“The Devil Wins” is Reed Farrel Coleman’s second novel since he has taken over the Robert B. Parker’s Jesse Stone series. Anyone that was a Parker fan and those new to the world of Paradise Police Chief Jesse Stone should enjoy these stories.
Coleman expands on the supporting cast of characters he inherited from Parker, is able to create his own very well developed characters that add to the plotline, and allows the readers to learn more about the small town of Paradise, Massachusetts.
In this novel, the Paradise residents allow readers to see how the town developed over the years. The reason for this is that the story is both a cold case and a new case having to do with the town’s occupants. After a storm, three corpses are found, a man wrapped in a tarp along with the skeletal remains of two teenage girls. After being examined the girls are identified as Mary Kate O’Hara and Virginia Connolly, two 16-year-olds who vanished about 25 years earlier during a Fourth of July celebration. The crime predates Jesse’s arrival into Paradise and also involves one of his police officers, Molly Crane, who was good friends with the girls. Jesse is attempting to solve these murder mysteries but is stifled by the town’s tight lips and unsupportiveness.
Enjoying the supporting cast of characters, Coleman noted, “In some way this is a book about Molly. Her regrets are about her past boyfriends, wanting to be a big city cop, and her desire to be a patrol officer. She and Jesse are the central figures. In this book we see some of her personality other than the wise cracking person to Jesse. What I am doing with the series is writing the story of the supporting characters. There were about twelve books about Jesse and the supporting characters played minor roles. But all the characters are so rich I think there is an opportunity to write their stories. That is the genius of Robert Parker, he left space to explore these characters and the town of Paradise.”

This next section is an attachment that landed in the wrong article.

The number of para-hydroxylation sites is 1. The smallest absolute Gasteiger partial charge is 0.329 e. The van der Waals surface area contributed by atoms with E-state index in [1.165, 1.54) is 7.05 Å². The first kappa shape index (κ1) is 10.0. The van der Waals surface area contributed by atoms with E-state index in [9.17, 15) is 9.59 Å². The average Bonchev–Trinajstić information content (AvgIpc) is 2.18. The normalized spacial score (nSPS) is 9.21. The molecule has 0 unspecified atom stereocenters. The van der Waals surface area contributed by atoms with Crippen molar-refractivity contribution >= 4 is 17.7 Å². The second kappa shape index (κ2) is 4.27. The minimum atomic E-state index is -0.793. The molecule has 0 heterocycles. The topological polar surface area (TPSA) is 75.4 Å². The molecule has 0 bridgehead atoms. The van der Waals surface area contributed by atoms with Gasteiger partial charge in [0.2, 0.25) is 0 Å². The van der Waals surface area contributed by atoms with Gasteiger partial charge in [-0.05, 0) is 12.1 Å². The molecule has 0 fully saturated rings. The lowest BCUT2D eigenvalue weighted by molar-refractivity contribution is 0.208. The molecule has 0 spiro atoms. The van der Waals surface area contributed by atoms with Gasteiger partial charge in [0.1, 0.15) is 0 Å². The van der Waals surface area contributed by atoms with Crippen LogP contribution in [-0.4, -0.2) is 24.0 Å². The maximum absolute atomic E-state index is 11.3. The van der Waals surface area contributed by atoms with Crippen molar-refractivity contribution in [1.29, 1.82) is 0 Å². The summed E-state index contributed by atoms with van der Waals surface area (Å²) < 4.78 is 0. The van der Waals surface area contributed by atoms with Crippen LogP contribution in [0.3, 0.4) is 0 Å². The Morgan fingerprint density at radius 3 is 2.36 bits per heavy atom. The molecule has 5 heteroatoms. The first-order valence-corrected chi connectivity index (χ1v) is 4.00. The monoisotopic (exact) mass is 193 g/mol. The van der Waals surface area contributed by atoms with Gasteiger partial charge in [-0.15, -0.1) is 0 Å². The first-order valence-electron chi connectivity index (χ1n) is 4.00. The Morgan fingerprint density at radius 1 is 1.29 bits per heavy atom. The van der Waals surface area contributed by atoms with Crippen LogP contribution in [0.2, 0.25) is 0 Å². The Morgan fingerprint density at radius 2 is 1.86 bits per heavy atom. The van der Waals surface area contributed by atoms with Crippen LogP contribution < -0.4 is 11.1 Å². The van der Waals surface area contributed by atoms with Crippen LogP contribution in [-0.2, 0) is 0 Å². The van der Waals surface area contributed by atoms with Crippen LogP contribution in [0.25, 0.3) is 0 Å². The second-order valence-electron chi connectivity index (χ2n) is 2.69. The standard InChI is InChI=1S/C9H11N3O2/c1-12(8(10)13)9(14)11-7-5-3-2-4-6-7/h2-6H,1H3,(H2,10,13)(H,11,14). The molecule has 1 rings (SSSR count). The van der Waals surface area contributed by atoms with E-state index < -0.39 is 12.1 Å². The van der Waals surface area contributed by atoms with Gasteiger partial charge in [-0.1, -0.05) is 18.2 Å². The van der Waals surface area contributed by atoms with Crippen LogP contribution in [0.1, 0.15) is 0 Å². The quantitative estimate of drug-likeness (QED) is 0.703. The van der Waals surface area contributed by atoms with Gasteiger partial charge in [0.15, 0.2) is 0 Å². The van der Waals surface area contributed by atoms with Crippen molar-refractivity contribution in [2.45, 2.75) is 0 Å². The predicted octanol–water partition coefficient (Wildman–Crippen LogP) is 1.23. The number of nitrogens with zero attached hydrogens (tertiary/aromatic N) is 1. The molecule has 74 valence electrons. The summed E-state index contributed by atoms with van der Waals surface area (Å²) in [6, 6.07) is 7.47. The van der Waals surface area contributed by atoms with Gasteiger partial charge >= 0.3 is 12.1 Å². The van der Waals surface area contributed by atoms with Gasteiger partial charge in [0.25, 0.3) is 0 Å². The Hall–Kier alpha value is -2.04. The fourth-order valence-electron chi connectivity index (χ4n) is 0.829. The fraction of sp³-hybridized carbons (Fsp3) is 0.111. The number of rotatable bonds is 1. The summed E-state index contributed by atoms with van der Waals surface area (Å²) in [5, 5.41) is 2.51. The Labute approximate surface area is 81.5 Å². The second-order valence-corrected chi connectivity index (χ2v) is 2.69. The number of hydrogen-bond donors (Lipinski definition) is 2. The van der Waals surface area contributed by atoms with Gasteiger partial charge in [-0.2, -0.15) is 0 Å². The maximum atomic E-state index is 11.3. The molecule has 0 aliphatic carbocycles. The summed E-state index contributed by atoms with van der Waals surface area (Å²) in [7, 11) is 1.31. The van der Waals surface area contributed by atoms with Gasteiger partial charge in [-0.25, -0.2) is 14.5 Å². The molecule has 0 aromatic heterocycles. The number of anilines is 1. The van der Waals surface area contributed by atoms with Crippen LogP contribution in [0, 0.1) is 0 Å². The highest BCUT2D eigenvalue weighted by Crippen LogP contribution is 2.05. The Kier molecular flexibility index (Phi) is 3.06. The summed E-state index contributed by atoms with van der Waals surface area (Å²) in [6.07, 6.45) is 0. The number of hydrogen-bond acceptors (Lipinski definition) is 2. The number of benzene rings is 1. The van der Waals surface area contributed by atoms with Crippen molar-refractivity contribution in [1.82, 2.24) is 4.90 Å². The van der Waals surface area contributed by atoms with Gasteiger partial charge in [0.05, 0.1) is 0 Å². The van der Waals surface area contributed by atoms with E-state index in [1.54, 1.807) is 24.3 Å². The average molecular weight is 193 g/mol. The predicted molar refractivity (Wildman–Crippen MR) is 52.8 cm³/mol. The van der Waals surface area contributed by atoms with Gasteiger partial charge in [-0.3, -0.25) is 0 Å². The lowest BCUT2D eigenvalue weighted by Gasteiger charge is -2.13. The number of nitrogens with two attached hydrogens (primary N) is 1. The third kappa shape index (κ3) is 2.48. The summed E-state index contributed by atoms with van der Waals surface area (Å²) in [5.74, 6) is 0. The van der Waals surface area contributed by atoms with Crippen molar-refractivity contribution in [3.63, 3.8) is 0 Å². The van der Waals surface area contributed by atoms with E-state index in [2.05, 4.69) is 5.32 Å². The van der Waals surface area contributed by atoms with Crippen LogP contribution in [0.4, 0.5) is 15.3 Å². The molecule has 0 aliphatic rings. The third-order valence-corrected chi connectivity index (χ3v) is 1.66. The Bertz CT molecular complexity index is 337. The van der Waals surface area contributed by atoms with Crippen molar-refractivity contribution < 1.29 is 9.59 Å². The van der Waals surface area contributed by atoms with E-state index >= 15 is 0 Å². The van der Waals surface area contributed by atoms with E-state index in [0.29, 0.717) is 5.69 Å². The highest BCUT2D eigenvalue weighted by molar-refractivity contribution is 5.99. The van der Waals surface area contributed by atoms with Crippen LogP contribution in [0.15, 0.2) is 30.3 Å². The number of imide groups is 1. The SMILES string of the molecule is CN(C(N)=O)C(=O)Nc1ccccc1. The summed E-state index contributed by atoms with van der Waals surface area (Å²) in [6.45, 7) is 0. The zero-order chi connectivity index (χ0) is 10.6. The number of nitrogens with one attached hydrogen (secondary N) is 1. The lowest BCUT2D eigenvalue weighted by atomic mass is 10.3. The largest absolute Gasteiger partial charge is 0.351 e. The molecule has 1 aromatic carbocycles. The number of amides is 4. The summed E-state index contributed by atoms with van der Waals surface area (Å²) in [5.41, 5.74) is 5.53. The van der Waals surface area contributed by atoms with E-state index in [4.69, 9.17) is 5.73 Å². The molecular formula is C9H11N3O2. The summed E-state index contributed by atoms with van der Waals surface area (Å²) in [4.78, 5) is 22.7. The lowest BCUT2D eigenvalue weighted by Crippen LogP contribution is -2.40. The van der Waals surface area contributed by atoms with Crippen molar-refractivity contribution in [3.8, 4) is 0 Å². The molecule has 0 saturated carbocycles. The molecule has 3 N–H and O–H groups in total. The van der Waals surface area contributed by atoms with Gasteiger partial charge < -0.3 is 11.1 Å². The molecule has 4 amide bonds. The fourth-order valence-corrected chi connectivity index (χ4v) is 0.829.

For those readers new to the series Jesse Stone is a law enforcement officer in the mold of Michael Connelly’s Harry Bosch. They both have insecurities, and will push the line to make sure the victims gain justice. With both Jesse and Harry, they see themselves as providing victims a voice. But, Jesse is his own character since his life is based on regrets. He is more of the mold of the old west sheriff, a combination of Matt Dillon and Wyatt Earp.
Coleman commented to blackfive.net, “All Jesse Stone books to some extent are about regret and struggling. He is really a hands on guy who women adore. He is a tough guy, very athletic, one of the top former homicidal cops in Los Angeles, and currently the police chief of a beautiful New England town. Since there is not much fault to these attributes he has to have something the average person can relate with, which is his struggles with alcohol and his regret of being injured causing him to not have a professional baseball career. Because Bob Parker always thought of his characters in a western sort of way, I think the reality is Jesse is somewhere between Dillon and Earp.”
The author also gave a heads up that in January 2016 he is going to have his own book out. The main character, Gus Murphy, is a retired Suffolk County (Long Island, N.Y.) cop, who is happy with his life. Not an overly ambitious guy, he is satisfied to live a life of retirement, having a great pension, a wonderful wife, and two mostly grown children. But a family tragedy unravels his life. This first book begins two years after the tragedy. Gus finds his way back to life when he decides to help solve the murder of the son of someone he arrested years ago. Coleman is also busy with next year’s Jesse book, Debt To Pay, which will bring back Diana, the former FBI agent. She and Jesse are romantically involved and work on a case together as the villain Mr. Peppers makes a re-emergence.
Anyone looking for a good mystery should read Coleman. He has taken up the torch of Robert Parker and allowed Jesse Stone to grow as a character. His plots are action packed and fast moving while the characters are relatable and likeable. The Devil Wins is a riveting and suspenseful novel.